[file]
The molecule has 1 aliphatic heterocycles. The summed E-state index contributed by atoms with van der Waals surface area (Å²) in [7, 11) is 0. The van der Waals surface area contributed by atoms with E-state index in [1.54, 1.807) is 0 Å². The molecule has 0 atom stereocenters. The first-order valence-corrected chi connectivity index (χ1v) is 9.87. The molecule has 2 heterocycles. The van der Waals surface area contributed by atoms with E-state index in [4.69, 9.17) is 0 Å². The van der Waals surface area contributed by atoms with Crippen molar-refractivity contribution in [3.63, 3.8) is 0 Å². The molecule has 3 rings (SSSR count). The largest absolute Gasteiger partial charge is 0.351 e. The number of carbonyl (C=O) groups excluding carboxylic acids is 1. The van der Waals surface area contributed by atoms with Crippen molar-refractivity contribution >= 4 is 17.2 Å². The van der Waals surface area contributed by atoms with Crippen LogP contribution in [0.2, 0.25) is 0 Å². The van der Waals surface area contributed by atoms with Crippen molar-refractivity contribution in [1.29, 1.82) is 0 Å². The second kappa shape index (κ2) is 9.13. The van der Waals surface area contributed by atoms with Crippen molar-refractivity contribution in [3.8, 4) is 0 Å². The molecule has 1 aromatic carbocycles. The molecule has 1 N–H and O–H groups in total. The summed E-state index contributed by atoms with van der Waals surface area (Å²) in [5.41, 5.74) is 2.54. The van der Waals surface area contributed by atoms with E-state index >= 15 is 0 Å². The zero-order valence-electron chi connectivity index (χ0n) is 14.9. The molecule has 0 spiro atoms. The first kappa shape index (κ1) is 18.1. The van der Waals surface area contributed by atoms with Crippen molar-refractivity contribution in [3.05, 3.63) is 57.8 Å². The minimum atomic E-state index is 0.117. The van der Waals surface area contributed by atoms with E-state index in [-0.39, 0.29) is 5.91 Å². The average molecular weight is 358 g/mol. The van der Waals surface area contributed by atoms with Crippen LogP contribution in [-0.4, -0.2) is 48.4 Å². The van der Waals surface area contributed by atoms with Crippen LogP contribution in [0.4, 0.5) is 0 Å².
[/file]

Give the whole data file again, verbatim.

The molecule has 1 aliphatic heterocycles. The summed E-state index contributed by atoms with van der Waals surface area (Å²) in [7, 11) is 0. The van der Waals surface area contributed by atoms with E-state index in [1.54, 1.807) is 0 Å². The molecule has 0 atom stereocenters. The first-order valence-corrected chi connectivity index (χ1v) is 9.87. The molecule has 2 heterocycles. The van der Waals surface area contributed by atoms with E-state index in [4.69, 9.17) is 0 Å². The van der Waals surface area contributed by atoms with Crippen molar-refractivity contribution in [3.63, 3.8) is 0 Å². The molecule has 3 rings (SSSR count). The largest absolute Gasteiger partial charge is 0.351 e. The number of carbonyl (C=O) groups excluding carboxylic acids is 1. The van der Waals surface area contributed by atoms with Crippen molar-refractivity contribution >= 4 is 17.2 Å². The van der Waals surface area contributed by atoms with Crippen LogP contribution in [0.2, 0.25) is 0 Å². The van der Waals surface area contributed by atoms with Crippen molar-refractivity contribution in [1.29, 1.82) is 0 Å². The second kappa shape index (κ2) is 9.13. The van der Waals surface area contributed by atoms with Crippen molar-refractivity contribution in [3.8, 4) is 0 Å². The molecule has 1 aromatic carbocycles. The molecule has 1 N–H and O–H groups in total. The summed E-state index contributed by atoms with van der Waals surface area (Å²) in [5.41, 5.74) is 2.54. The van der Waals surface area contributed by atoms with E-state index >= 15 is 0 Å². The zero-order valence-electron chi connectivity index (χ0n) is 14.9. The molecule has 0 spiro atoms. The first kappa shape index (κ1) is 18.1. The van der Waals surface area contributed by atoms with Crippen molar-refractivity contribution in [3.05, 3.63) is 57.8 Å². The minimum atomic E-state index is 0.117. The van der Waals surface area contributed by atoms with E-state index in [-0.39, 0.29) is 5.91 Å². The average molecular weight is 358 g/mol. The van der Waals surface area contributed by atoms with Crippen LogP contribution in [-0.4, -0.2) is 48.4 Å². The van der Waals surface area contributed by atoms with Crippen LogP contribution in [0.4, 0.5) is 0 Å².